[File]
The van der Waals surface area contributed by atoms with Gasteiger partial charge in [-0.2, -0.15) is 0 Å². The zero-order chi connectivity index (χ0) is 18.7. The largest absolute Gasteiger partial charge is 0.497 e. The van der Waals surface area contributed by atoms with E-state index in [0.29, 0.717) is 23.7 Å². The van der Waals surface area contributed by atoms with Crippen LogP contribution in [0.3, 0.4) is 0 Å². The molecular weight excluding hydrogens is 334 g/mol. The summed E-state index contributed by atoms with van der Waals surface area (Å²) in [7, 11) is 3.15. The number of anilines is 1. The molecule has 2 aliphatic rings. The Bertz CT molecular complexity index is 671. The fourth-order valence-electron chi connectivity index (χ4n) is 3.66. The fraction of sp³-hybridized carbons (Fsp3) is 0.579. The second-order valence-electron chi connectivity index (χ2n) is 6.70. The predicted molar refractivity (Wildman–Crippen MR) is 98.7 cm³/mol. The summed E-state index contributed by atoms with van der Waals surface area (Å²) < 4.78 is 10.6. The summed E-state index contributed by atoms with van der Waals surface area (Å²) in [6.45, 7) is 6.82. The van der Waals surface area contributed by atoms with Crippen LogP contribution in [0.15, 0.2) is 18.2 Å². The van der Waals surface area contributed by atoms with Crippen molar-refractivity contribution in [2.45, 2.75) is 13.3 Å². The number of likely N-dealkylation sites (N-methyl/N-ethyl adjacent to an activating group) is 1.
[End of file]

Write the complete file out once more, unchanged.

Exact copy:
The van der Waals surface area contributed by atoms with Gasteiger partial charge in [-0.2, -0.15) is 0 Å². The zero-order chi connectivity index (χ0) is 18.7. The largest absolute Gasteiger partial charge is 0.497 e. The van der Waals surface area contributed by atoms with E-state index in [0.29, 0.717) is 23.7 Å². The van der Waals surface area contributed by atoms with Crippen LogP contribution in [0.3, 0.4) is 0 Å². The molecular weight excluding hydrogens is 334 g/mol. The summed E-state index contributed by atoms with van der Waals surface area (Å²) in [7, 11) is 3.15. The number of anilines is 1. The molecule has 2 aliphatic rings. The Bertz CT molecular complexity index is 671. The fourth-order valence-electron chi connectivity index (χ4n) is 3.66. The fraction of sp³-hybridized carbons (Fsp3) is 0.579. The second-order valence-electron chi connectivity index (χ2n) is 6.70. The predicted molar refractivity (Wildman–Crippen MR) is 98.7 cm³/mol. The summed E-state index contributed by atoms with van der Waals surface area (Å²) < 4.78 is 10.6. The summed E-state index contributed by atoms with van der Waals surface area (Å²) in [6.45, 7) is 6.82. The van der Waals surface area contributed by atoms with Crippen LogP contribution in [0.15, 0.2) is 18.2 Å². The van der Waals surface area contributed by atoms with Crippen molar-refractivity contribution in [2.45, 2.75) is 13.3 Å². The number of likely N-dealkylation sites (N-methyl/N-ethyl adjacent to an activating group) is 1.